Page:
Senate Republicans refused an effort on Wednesday to start debate on a bipartisan infrastructure deal supported by President Biden, saying that the vote was too early and that the measure was not yet complete.
Senate Majority Leader Chuck Schumer scheduled the vote in an effort to start debate on the program, but after filing cloture this Monday, Republicans went against it on the issue of the deal having not been put into text and that lawmakers were still working on how the plan would get financed. The bill failed with a vote of 49-51, with Schumer voting no so that he can return to the issue in the coming days.
But the deal, which is anticipated to cost nearly $1.2 trillion over five years, is not at all gone, since many Republicans objected on grounds of procedure instead of the bill itself. Several people involved in the bipartisan negotiations originally asked Schumer to postpone the vote until Monday, when the deal is thought to be finalized, and even though the measured failed to advance it could be voted on again.
“Today we are not going to move forward, but we can on Monday,” Ohio Republican Senator Rob Portman, who has took lead in the talks, told CNBC on Wednesday.
Utah Senator Mitt Romney, who was also involved in the so-called bipartisan discussions, informed reporters that the bill is getting close to completion and its issues might be fixed as soon as Wednesday, allowing it to be voted on next week.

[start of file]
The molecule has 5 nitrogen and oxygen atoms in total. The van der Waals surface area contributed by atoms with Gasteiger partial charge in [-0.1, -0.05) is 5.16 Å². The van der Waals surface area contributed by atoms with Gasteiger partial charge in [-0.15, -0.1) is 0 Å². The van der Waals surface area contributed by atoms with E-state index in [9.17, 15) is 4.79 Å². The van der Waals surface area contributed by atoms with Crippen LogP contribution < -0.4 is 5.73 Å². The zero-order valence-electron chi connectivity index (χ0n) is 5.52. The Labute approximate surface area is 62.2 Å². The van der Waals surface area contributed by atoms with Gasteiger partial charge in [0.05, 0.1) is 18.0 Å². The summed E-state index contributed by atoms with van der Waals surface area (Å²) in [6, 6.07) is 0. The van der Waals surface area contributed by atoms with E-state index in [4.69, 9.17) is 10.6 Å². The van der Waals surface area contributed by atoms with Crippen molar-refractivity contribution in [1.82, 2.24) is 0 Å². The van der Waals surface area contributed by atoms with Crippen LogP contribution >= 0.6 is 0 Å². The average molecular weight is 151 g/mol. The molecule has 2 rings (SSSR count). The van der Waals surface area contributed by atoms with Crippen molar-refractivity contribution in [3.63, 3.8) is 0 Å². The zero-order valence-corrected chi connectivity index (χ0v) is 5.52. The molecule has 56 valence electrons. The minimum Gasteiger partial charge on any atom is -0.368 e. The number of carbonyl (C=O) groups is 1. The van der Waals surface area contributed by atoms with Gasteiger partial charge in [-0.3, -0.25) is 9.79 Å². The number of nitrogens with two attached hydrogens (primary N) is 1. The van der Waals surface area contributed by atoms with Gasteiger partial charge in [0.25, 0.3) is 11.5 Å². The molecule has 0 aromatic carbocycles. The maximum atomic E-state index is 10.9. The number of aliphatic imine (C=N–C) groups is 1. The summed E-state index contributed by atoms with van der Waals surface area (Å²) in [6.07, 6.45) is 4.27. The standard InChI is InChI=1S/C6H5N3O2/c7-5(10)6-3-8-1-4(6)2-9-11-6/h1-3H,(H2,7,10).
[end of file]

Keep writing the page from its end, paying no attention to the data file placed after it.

Republicans working on the bill also informed reporters this Wednesday that at least 11 inside their caucus were preparing to vote to advance the bill, and said that their opposition was because “we are not ready.”
The bill centers around physical infrastructure such as bridges, roads, and waterways, and was the end result of negotiations between Senate Dems, Republicans and President Biden. If it succeeds in the Senate it will go to the House, where both GOP members and progressive Dems have opposed it.
Democrats want to use budget reconciliation to push their “human infrastructure” bill with party lines in the next few weeks. That proposal, equaling around $3.5 trillion, would create billions toward renewable energy and other liberal agendas, and has come under unified opposition from the GOP.
Author: Steven Sinclaire
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